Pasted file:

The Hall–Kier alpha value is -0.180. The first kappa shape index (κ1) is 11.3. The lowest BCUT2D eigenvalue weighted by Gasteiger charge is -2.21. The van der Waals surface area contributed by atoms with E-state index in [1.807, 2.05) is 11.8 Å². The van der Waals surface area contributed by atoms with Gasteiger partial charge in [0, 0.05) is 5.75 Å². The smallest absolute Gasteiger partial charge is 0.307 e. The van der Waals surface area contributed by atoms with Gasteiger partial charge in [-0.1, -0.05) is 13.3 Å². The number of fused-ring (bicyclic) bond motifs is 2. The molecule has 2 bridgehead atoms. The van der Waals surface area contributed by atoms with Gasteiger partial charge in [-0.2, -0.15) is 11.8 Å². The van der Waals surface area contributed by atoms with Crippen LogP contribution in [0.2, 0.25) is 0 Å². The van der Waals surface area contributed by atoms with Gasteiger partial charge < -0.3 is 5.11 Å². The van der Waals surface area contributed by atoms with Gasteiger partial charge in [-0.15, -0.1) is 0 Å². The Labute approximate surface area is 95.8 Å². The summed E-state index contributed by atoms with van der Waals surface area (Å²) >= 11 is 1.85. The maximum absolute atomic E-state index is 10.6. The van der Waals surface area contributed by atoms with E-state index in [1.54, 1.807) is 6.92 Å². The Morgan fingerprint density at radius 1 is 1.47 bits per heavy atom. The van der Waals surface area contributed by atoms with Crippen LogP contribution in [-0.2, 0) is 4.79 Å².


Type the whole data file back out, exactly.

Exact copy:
The Hall–Kier alpha value is -0.180. The first kappa shape index (κ1) is 11.3. The lowest BCUT2D eigenvalue weighted by Gasteiger charge is -2.21. The van der Waals surface area contributed by atoms with E-state index in [1.807, 2.05) is 11.8 Å². The van der Waals surface area contributed by atoms with Gasteiger partial charge in [0, 0.05) is 5.75 Å². The smallest absolute Gasteiger partial charge is 0.307 e. The van der Waals surface area contributed by atoms with Gasteiger partial charge in [-0.1, -0.05) is 13.3 Å². The number of fused-ring (bicyclic) bond motifs is 2. The molecule has 2 bridgehead atoms. The van der Waals surface area contributed by atoms with Gasteiger partial charge in [-0.2, -0.15) is 11.8 Å². The van der Waals surface area contributed by atoms with Crippen LogP contribution in [0.2, 0.25) is 0 Å². The van der Waals surface area contributed by atoms with Gasteiger partial charge < -0.3 is 5.11 Å². The van der Waals surface area contributed by atoms with Gasteiger partial charge in [-0.15, -0.1) is 0 Å². The Labute approximate surface area is 95.8 Å². The summed E-state index contributed by atoms with van der Waals surface area (Å²) >= 11 is 1.85. The maximum absolute atomic E-state index is 10.6. The van der Waals surface area contributed by atoms with E-state index in [1.54, 1.807) is 6.92 Å². The Morgan fingerprint density at radius 1 is 1.47 bits per heavy atom. The van der Waals surface area contributed by atoms with Crippen LogP contribution in [-0.2, 0) is 4.79 Å².